ABC of Accident and Crash Investigation

Stanley Bezuidenhout is an internationally experienced crash investigator, crime scene analyst, court expert, author, trainer, and public speaker. He has committed more than 20 years of his extensive career to crash investigation and expert services in many countries, including the SADC Region of Africa, the Middle East, the United States of America, and Canada.

As a Military Intelligence Veteran, a former Specialist Reservist in the South African Police, and as the owner of IBF Investigations – a private crash investigation and reconstruction business – Stan has extensive experience at live scenes and in courts at all levels. He remains active in the crime and crash investigation, reconstruction, and expert witness industry.

A passionate road safety advocate, Stan has investigated some of the most serious crashes – some involving as many as 51 fatalities – in the SADC region, as a private Investigation Specialist, as a Police Reservist, and as a Government Contractor. Always committed to education, empowerment, and the improvement of road safety, Stan has kindly compiled a DIY Manual that contains a lot of information about the investigation of crashes, the attendance of live scenes, and the handling of evidence, all the way into court.

As a long-time friend of, and contributor to, the Arrive Alive Website, Stan has kindly made his updated international version of this manual available to South Africans, through our website, for free! Whether you are a private individual wanting to prepare for the unthinkable, having to investigate your own accident, or wanting to investigate one you have just been involved in, this DIY Manual should be a perfect fit! Having seen the many mistakes police officers, traffic officers, and even expert witnesses make during their official investigations, Stan even included a list of mistakes they should avoid, to become better at their work. As far as Legal Interns, Lawyers, Advocates, Prosecutors, or even Magistrates and Judges are concerned, Stan did not forget about you. This is a book that anyone could find value in.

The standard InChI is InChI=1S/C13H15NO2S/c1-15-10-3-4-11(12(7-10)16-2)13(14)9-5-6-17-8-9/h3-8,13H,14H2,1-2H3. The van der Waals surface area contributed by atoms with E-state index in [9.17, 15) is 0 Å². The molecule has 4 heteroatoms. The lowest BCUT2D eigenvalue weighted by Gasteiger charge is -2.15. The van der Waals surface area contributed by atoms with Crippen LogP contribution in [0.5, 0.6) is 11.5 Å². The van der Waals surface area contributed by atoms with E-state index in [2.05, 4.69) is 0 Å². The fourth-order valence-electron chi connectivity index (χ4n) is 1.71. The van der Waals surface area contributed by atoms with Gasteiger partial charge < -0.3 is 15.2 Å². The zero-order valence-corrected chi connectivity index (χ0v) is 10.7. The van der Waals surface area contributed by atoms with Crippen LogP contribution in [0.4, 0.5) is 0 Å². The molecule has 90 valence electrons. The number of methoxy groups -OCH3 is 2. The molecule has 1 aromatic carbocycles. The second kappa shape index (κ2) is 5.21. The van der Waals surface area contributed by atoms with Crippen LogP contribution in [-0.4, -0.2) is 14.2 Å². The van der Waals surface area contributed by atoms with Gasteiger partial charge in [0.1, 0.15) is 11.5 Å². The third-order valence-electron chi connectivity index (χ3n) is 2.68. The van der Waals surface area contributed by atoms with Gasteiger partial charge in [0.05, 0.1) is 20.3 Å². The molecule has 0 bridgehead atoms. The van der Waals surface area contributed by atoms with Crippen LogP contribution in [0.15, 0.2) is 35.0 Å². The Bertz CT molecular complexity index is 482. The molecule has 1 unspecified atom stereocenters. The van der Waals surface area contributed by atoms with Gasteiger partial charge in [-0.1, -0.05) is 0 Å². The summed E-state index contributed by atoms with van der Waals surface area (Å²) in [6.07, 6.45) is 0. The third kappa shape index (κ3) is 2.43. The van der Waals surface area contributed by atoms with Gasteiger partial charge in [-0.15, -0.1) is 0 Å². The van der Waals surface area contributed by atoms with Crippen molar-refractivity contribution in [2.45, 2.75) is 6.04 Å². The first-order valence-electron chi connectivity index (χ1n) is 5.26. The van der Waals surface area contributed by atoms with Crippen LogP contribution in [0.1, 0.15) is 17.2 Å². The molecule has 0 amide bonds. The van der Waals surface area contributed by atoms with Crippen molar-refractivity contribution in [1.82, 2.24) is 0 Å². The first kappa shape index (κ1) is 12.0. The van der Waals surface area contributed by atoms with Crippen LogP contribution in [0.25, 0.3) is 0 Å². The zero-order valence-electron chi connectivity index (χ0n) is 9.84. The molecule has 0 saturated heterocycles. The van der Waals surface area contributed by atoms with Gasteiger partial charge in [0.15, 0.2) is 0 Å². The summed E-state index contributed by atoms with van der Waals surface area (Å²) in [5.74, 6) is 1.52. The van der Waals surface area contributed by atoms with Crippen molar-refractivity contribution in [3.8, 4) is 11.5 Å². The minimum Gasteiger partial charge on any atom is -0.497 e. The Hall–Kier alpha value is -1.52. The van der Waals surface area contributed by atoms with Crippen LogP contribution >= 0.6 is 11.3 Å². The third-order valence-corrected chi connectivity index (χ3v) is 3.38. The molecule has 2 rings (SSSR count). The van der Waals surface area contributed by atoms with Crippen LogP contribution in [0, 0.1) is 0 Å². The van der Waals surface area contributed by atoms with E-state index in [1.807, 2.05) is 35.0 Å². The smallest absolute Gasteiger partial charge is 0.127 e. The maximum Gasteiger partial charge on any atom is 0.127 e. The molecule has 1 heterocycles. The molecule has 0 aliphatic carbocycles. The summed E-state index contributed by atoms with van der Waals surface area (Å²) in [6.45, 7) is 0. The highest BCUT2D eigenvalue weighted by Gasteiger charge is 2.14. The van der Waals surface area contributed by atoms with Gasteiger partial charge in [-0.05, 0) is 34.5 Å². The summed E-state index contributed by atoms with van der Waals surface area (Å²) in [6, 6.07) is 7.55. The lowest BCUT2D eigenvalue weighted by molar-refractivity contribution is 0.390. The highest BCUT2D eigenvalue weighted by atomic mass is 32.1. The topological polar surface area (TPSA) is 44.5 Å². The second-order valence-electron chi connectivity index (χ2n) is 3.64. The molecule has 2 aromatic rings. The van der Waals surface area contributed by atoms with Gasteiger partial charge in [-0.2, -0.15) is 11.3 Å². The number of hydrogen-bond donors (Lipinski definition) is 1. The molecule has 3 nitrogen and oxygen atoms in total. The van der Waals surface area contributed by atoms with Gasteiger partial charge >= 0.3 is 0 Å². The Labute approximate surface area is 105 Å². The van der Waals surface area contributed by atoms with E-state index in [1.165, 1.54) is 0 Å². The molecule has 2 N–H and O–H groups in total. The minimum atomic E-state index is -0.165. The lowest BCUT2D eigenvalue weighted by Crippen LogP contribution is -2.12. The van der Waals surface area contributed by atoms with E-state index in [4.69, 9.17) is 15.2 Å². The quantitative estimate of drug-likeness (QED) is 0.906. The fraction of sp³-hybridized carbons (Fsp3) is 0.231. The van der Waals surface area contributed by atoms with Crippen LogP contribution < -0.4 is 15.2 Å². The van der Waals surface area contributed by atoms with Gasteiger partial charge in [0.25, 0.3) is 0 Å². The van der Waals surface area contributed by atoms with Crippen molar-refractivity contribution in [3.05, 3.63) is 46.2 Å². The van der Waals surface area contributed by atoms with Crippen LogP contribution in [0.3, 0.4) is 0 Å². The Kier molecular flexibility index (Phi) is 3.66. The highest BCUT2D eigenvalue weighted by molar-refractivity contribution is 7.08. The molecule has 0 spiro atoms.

For the first time in South Africa, a comprehensive DIY Manual, covering everything from taking or making the first call to standing in the court, written by a South African for South Africans, is available to everyone.

This Manual covers a variety of very important topics, which include:

  • Equipment – what tools to consider for crash investigation.
  • Taking emergency calls – how to gather or supply the correct information, properly.
  • Investigation Records – why you need to keep them, and what to keep.
  • Crime Scene Awareness – avoiding contamination at crime scenes.
  • Marking Evidence – how to mark vehicles and other evidence at live crash scenes.
  • Basic Investigation – the stuff anyone could do.
  • Scene Photography – the photographs that should be taken at scenes.
  • References – Including the Legal Duties of a driver, at a crash scene.
  • Mistakes to avoid – how to ensure that you do not make investigation mistakes.
  • Technical Sections – How seatbelts work, speed analysis, insurance repudiation, etc.
  • A Speed Chart – a way to quickly estimate speeds from skid marks.

Be sure to download your copy, share it with friends and family, and read it over a weekend, a holiday, or at any time on most devices. In PDF Format, this DIY Manual can be opened on almost any Computer, Tablet, E-Reader, or Mobile Device, or can even be printed in physical format. Chock full of advice, examples, and roadsigns to a better investigation, better case management, better evidence, and better testimony or cross-examination, the value of this manual cannot be overstated!

The following is an extract from only one part of this very informative manual:

Deposition-Style Interviewing.

There is a more effective technique, that enables you to gather much more information, and that allows you to control and guide the flow of information – deposition style interviewing.